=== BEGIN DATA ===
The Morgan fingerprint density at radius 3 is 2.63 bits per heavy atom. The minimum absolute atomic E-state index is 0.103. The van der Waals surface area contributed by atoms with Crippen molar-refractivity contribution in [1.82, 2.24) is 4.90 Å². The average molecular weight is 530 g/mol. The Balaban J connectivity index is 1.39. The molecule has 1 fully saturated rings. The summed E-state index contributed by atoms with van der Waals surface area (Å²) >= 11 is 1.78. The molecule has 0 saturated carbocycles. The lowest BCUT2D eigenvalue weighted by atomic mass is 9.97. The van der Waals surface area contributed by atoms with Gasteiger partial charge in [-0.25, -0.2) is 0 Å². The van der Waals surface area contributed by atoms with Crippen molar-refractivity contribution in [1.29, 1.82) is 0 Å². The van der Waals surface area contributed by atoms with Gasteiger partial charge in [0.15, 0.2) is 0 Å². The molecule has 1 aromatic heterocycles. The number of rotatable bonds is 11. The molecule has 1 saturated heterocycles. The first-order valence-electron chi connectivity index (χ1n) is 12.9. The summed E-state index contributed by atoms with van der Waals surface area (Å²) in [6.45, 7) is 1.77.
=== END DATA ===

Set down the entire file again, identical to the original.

The Morgan fingerprint density at radius 3 is 2.63 bits per heavy atom. The minimum absolute atomic E-state index is 0.103. The van der Waals surface area contributed by atoms with Crippen molar-refractivity contribution in [1.82, 2.24) is 4.90 Å². The average molecular weight is 530 g/mol. The Balaban J connectivity index is 1.39. The molecule has 1 fully saturated rings. The summed E-state index contributed by atoms with van der Waals surface area (Å²) >= 11 is 1.78. The molecule has 0 saturated carbocycles. The lowest BCUT2D eigenvalue weighted by atomic mass is 9.97. The van der Waals surface area contributed by atoms with Gasteiger partial charge in [-0.25, -0.2) is 0 Å². The van der Waals surface area contributed by atoms with Crippen molar-refractivity contribution in [1.29, 1.82) is 0 Å². The van der Waals surface area contributed by atoms with Gasteiger partial charge in [0.15, 0.2) is 0 Å². The molecule has 1 aromatic heterocycles. The number of rotatable bonds is 11. The molecule has 1 saturated heterocycles. The first-order valence-electron chi connectivity index (χ1n) is 12.9. The summed E-state index contributed by atoms with van der Waals surface area (Å²) in [6.45, 7) is 1.77.